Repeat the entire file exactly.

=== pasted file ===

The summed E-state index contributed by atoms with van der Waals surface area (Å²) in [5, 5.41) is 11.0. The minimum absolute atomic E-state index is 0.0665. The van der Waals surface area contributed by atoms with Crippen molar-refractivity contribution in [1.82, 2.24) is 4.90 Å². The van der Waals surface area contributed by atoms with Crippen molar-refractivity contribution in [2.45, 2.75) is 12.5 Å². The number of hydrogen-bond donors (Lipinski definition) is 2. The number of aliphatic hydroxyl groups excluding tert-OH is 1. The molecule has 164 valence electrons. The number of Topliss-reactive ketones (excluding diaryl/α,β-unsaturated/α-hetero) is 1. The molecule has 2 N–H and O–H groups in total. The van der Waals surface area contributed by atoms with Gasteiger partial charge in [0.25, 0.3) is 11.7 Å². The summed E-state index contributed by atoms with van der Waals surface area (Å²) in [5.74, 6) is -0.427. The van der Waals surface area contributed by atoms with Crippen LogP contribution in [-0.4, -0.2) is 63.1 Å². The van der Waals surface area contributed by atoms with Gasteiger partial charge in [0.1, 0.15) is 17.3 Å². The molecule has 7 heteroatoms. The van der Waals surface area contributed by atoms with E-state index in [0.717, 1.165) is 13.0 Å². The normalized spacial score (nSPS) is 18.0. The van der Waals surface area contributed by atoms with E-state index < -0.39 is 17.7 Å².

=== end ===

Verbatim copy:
The summed E-state index contributed by atoms with van der Waals surface area (Å²) in [5, 5.41) is 11.0. The minimum absolute atomic E-state index is 0.0665. The van der Waals surface area contributed by atoms with Crippen molar-refractivity contribution in [1.82, 2.24) is 4.90 Å². The van der Waals surface area contributed by atoms with Crippen molar-refractivity contribution in [2.45, 2.75) is 12.5 Å². The number of hydrogen-bond donors (Lipinski definition) is 2. The number of aliphatic hydroxyl groups excluding tert-OH is 1. The molecule has 164 valence electrons. The number of Topliss-reactive ketones (excluding diaryl/α,β-unsaturated/α-hetero) is 1. The molecule has 2 N–H and O–H groups in total. The van der Waals surface area contributed by atoms with Gasteiger partial charge in [0.25, 0.3) is 11.7 Å². The summed E-state index contributed by atoms with van der Waals surface area (Å²) in [5.74, 6) is -0.427. The van der Waals surface area contributed by atoms with Crippen LogP contribution in [-0.4, -0.2) is 63.1 Å². The van der Waals surface area contributed by atoms with Gasteiger partial charge in [0.1, 0.15) is 17.3 Å². The molecule has 7 heteroatoms. The van der Waals surface area contributed by atoms with E-state index in [0.717, 1.165) is 13.0 Å². The normalized spacial score (nSPS) is 18.0. The van der Waals surface area contributed by atoms with E-state index < -0.39 is 17.7 Å².